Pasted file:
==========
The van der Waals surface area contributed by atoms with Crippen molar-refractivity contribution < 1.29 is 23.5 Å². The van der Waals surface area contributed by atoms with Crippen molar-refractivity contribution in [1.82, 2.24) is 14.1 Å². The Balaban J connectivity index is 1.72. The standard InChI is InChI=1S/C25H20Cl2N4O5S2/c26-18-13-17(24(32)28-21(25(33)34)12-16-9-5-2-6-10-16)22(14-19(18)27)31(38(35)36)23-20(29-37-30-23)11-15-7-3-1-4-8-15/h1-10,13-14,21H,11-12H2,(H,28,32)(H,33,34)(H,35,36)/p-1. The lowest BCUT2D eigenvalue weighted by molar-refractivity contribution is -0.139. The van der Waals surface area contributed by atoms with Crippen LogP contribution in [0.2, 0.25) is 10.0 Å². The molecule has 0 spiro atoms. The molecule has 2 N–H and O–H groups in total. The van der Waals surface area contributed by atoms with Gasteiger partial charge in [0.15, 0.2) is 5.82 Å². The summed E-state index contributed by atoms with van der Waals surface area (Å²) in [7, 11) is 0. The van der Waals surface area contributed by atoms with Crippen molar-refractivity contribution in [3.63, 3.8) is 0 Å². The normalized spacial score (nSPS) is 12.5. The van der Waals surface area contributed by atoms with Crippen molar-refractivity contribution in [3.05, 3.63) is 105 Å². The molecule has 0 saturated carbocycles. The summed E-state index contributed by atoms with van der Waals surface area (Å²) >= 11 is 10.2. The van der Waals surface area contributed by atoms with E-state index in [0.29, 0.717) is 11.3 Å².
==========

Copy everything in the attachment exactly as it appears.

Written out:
The van der Waals surface area contributed by atoms with Crippen molar-refractivity contribution < 1.29 is 23.5 Å². The van der Waals surface area contributed by atoms with Crippen molar-refractivity contribution in [1.82, 2.24) is 14.1 Å². The Balaban J connectivity index is 1.72. The standard InChI is InChI=1S/C25H20Cl2N4O5S2/c26-18-13-17(24(32)28-21(25(33)34)12-16-9-5-2-6-10-16)22(14-19(18)27)31(38(35)36)23-20(29-37-30-23)11-15-7-3-1-4-8-15/h1-10,13-14,21H,11-12H2,(H,28,32)(H,33,34)(H,35,36)/p-1. The lowest BCUT2D eigenvalue weighted by molar-refractivity contribution is -0.139. The van der Waals surface area contributed by atoms with Crippen LogP contribution in [0.2, 0.25) is 10.0 Å². The molecule has 0 spiro atoms. The molecule has 2 N–H and O–H groups in total. The van der Waals surface area contributed by atoms with Gasteiger partial charge in [0.15, 0.2) is 5.82 Å². The summed E-state index contributed by atoms with van der Waals surface area (Å²) in [7, 11) is 0. The van der Waals surface area contributed by atoms with Crippen molar-refractivity contribution in [3.63, 3.8) is 0 Å². The normalized spacial score (nSPS) is 12.5. The van der Waals surface area contributed by atoms with Crippen molar-refractivity contribution in [3.05, 3.63) is 105 Å². The molecule has 0 saturated carbocycles. The summed E-state index contributed by atoms with van der Waals surface area (Å²) >= 11 is 10.2. The van der Waals surface area contributed by atoms with E-state index in [0.29, 0.717) is 11.3 Å².